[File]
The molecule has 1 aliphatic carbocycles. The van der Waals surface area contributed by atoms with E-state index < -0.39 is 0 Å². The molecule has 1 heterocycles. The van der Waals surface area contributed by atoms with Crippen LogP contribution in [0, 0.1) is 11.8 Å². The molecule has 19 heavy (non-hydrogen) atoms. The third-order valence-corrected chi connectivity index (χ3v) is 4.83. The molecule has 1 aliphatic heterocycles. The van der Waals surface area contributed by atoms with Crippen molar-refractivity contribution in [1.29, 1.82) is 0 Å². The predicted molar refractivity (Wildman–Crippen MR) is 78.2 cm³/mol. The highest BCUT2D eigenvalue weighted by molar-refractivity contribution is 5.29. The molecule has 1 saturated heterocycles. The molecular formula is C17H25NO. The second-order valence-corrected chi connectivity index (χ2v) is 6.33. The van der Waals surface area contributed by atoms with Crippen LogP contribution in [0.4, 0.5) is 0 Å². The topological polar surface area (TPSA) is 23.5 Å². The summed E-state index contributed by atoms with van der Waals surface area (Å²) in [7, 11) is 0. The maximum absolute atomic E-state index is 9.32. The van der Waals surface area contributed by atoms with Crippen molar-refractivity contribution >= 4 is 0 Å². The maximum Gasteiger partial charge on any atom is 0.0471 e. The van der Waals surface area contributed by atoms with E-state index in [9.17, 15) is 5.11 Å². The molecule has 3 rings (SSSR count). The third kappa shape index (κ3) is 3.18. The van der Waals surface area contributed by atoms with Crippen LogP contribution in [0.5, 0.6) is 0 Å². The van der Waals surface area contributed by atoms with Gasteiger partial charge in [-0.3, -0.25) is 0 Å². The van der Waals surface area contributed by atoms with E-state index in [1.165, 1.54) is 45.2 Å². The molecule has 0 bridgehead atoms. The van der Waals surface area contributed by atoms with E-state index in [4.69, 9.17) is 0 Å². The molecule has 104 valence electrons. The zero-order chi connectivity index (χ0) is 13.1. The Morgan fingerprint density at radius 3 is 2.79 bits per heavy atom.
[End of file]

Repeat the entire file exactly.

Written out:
The molecule has 1 aliphatic carbocycles. The van der Waals surface area contributed by atoms with E-state index < -0.39 is 0 Å². The molecule has 1 heterocycles. The van der Waals surface area contributed by atoms with Crippen LogP contribution in [0, 0.1) is 11.8 Å². The molecule has 19 heavy (non-hydrogen) atoms. The third-order valence-corrected chi connectivity index (χ3v) is 4.83. The molecule has 1 aliphatic heterocycles. The van der Waals surface area contributed by atoms with Crippen molar-refractivity contribution in [1.29, 1.82) is 0 Å². The predicted molar refractivity (Wildman–Crippen MR) is 78.2 cm³/mol. The highest BCUT2D eigenvalue weighted by molar-refractivity contribution is 5.29. The molecule has 1 saturated heterocycles. The molecular formula is C17H25NO. The second-order valence-corrected chi connectivity index (χ2v) is 6.33. The van der Waals surface area contributed by atoms with Crippen LogP contribution in [0.4, 0.5) is 0 Å². The topological polar surface area (TPSA) is 23.5 Å². The summed E-state index contributed by atoms with van der Waals surface area (Å²) in [7, 11) is 0. The maximum absolute atomic E-state index is 9.32. The van der Waals surface area contributed by atoms with Crippen molar-refractivity contribution >= 4 is 0 Å². The maximum Gasteiger partial charge on any atom is 0.0471 e. The van der Waals surface area contributed by atoms with E-state index in [9.17, 15) is 5.11 Å². The molecule has 3 rings (SSSR count). The third kappa shape index (κ3) is 3.18. The van der Waals surface area contributed by atoms with Crippen LogP contribution in [0.5, 0.6) is 0 Å². The van der Waals surface area contributed by atoms with Gasteiger partial charge in [-0.3, -0.25) is 0 Å². The van der Waals surface area contributed by atoms with E-state index in [1.165, 1.54) is 45.2 Å². The molecule has 0 bridgehead atoms. The van der Waals surface area contributed by atoms with E-state index in [4.69, 9.17) is 0 Å². The molecule has 104 valence electrons. The zero-order chi connectivity index (χ0) is 13.1. The Morgan fingerprint density at radius 3 is 2.79 bits per heavy atom.